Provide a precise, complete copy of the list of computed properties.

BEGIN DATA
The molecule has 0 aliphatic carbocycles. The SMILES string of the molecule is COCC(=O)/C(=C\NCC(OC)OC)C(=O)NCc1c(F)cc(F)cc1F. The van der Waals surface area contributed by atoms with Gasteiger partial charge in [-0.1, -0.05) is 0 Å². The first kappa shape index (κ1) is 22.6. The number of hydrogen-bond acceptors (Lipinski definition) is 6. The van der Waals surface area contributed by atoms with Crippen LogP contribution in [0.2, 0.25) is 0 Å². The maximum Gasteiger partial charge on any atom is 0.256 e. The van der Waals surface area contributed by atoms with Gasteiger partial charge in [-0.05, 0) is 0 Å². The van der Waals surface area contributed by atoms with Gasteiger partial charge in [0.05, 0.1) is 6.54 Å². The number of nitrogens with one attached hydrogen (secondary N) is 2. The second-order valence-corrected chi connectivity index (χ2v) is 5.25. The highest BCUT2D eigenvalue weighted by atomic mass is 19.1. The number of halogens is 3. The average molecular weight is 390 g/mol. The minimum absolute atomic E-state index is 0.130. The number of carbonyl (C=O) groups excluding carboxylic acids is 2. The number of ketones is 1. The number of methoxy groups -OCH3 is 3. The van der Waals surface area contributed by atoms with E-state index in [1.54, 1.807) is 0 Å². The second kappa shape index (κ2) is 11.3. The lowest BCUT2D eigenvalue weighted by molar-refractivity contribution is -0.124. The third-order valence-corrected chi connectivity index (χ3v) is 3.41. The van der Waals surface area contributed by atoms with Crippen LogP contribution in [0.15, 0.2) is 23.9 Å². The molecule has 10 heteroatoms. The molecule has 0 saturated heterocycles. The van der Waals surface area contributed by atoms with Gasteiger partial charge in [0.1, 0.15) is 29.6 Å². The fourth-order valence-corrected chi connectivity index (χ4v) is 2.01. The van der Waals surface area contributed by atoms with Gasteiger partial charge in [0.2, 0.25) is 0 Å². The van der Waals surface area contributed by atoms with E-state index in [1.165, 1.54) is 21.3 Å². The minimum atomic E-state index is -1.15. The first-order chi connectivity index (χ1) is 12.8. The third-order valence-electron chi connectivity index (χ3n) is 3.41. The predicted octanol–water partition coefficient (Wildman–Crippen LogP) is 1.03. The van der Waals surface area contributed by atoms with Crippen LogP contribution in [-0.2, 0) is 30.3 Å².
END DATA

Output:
The molecule has 0 aliphatic carbocycles. The SMILES string of the molecule is COCC(=O)/C(=C\NCC(OC)OC)C(=O)NCc1c(F)cc(F)cc1F. The van der Waals surface area contributed by atoms with Gasteiger partial charge in [-0.1, -0.05) is 0 Å². The first kappa shape index (κ1) is 22.6. The number of hydrogen-bond acceptors (Lipinski definition) is 6. The van der Waals surface area contributed by atoms with Crippen LogP contribution in [0.2, 0.25) is 0 Å². The maximum Gasteiger partial charge on any atom is 0.256 e. The van der Waals surface area contributed by atoms with Gasteiger partial charge in [-0.05, 0) is 0 Å². The van der Waals surface area contributed by atoms with Gasteiger partial charge in [0.05, 0.1) is 6.54 Å². The number of nitrogens with one attached hydrogen (secondary N) is 2. The second-order valence-corrected chi connectivity index (χ2v) is 5.25. The highest BCUT2D eigenvalue weighted by atomic mass is 19.1. The number of halogens is 3. The average molecular weight is 390 g/mol. The minimum absolute atomic E-state index is 0.130. The number of carbonyl (C=O) groups excluding carboxylic acids is 2. The number of ketones is 1. The number of methoxy groups -OCH3 is 3. The van der Waals surface area contributed by atoms with E-state index in [1.54, 1.807) is 0 Å². The second kappa shape index (κ2) is 11.3. The lowest BCUT2D eigenvalue weighted by molar-refractivity contribution is -0.124. The third-order valence-corrected chi connectivity index (χ3v) is 3.41. The van der Waals surface area contributed by atoms with Crippen LogP contribution in [0.15, 0.2) is 23.9 Å². The molecule has 10 heteroatoms. The molecule has 0 saturated heterocycles. The van der Waals surface area contributed by atoms with Gasteiger partial charge in [0.1, 0.15) is 29.6 Å². The fourth-order valence-corrected chi connectivity index (χ4v) is 2.01. The van der Waals surface area contributed by atoms with Gasteiger partial charge in [0.2, 0.25) is 0 Å². The van der Waals surface area contributed by atoms with E-state index in [1.165, 1.54) is 21.3 Å². The minimum atomic E-state index is -1.15. The first-order chi connectivity index (χ1) is 12.8. The third-order valence-electron chi connectivity index (χ3n) is 3.41. The predicted octanol–water partition coefficient (Wildman–Crippen LogP) is 1.03. The van der Waals surface area contributed by atoms with Crippen LogP contribution in [-0.2, 0) is 30.3 Å².